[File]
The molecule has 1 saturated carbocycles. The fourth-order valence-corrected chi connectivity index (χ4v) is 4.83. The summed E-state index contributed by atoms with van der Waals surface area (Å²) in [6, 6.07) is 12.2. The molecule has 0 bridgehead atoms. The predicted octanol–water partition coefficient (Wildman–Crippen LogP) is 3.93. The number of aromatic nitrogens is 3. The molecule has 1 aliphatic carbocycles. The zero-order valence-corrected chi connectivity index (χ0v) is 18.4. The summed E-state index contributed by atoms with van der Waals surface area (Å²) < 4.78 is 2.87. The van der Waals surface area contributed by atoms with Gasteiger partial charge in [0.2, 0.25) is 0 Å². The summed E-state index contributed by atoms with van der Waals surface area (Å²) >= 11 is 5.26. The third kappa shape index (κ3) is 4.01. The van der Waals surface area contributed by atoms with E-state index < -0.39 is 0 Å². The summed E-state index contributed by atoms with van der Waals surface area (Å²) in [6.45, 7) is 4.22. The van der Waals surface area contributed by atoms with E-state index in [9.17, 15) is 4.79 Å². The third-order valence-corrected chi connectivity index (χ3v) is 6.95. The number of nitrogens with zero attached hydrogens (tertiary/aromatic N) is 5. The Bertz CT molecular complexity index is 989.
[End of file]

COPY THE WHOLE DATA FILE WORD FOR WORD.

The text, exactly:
The molecule has 1 saturated carbocycles. The fourth-order valence-corrected chi connectivity index (χ4v) is 4.83. The summed E-state index contributed by atoms with van der Waals surface area (Å²) in [6, 6.07) is 12.2. The molecule has 0 bridgehead atoms. The predicted octanol–water partition coefficient (Wildman–Crippen LogP) is 3.93. The number of aromatic nitrogens is 3. The molecule has 1 aliphatic carbocycles. The zero-order valence-corrected chi connectivity index (χ0v) is 18.4. The summed E-state index contributed by atoms with van der Waals surface area (Å²) < 4.78 is 2.87. The van der Waals surface area contributed by atoms with Gasteiger partial charge in [0.2, 0.25) is 0 Å². The summed E-state index contributed by atoms with van der Waals surface area (Å²) >= 11 is 5.26. The third kappa shape index (κ3) is 4.01. The van der Waals surface area contributed by atoms with E-state index < -0.39 is 0 Å². The summed E-state index contributed by atoms with van der Waals surface area (Å²) in [6.45, 7) is 4.22. The van der Waals surface area contributed by atoms with E-state index in [9.17, 15) is 4.79 Å². The third-order valence-corrected chi connectivity index (χ3v) is 6.95. The number of nitrogens with zero attached hydrogens (tertiary/aromatic N) is 5. The Bertz CT molecular complexity index is 989.